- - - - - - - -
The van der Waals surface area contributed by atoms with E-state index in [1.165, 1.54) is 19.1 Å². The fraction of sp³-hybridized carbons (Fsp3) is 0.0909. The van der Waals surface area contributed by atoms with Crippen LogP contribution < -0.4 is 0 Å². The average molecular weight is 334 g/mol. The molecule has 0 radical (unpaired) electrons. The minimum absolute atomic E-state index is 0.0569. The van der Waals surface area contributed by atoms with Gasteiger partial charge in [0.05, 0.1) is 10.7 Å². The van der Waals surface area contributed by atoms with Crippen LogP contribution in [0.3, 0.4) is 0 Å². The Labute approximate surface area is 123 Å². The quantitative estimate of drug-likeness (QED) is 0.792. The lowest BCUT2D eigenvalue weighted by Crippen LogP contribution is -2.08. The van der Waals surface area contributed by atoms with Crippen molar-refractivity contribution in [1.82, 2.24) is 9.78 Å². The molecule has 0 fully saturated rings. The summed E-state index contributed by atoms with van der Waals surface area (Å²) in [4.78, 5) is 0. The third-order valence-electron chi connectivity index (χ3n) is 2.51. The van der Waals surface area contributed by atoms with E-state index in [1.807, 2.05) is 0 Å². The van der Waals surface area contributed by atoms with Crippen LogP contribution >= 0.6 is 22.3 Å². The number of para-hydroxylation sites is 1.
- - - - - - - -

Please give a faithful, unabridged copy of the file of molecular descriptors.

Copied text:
The van der Waals surface area contributed by atoms with E-state index in [1.165, 1.54) is 19.1 Å². The fraction of sp³-hybridized carbons (Fsp3) is 0.0909. The van der Waals surface area contributed by atoms with Crippen LogP contribution < -0.4 is 0 Å². The average molecular weight is 334 g/mol. The molecule has 0 radical (unpaired) electrons. The minimum absolute atomic E-state index is 0.0569. The van der Waals surface area contributed by atoms with Gasteiger partial charge in [0.05, 0.1) is 10.7 Å². The van der Waals surface area contributed by atoms with Crippen LogP contribution in [0.3, 0.4) is 0 Å². The Labute approximate surface area is 123 Å². The quantitative estimate of drug-likeness (QED) is 0.792. The lowest BCUT2D eigenvalue weighted by Crippen LogP contribution is -2.08. The van der Waals surface area contributed by atoms with Crippen molar-refractivity contribution in [1.82, 2.24) is 9.78 Å². The molecule has 0 fully saturated rings. The summed E-state index contributed by atoms with van der Waals surface area (Å²) in [4.78, 5) is 0. The third-order valence-electron chi connectivity index (χ3n) is 2.51. The van der Waals surface area contributed by atoms with E-state index in [1.807, 2.05) is 0 Å². The van der Waals surface area contributed by atoms with Crippen LogP contribution >= 0.6 is 22.3 Å². The number of para-hydroxylation sites is 1.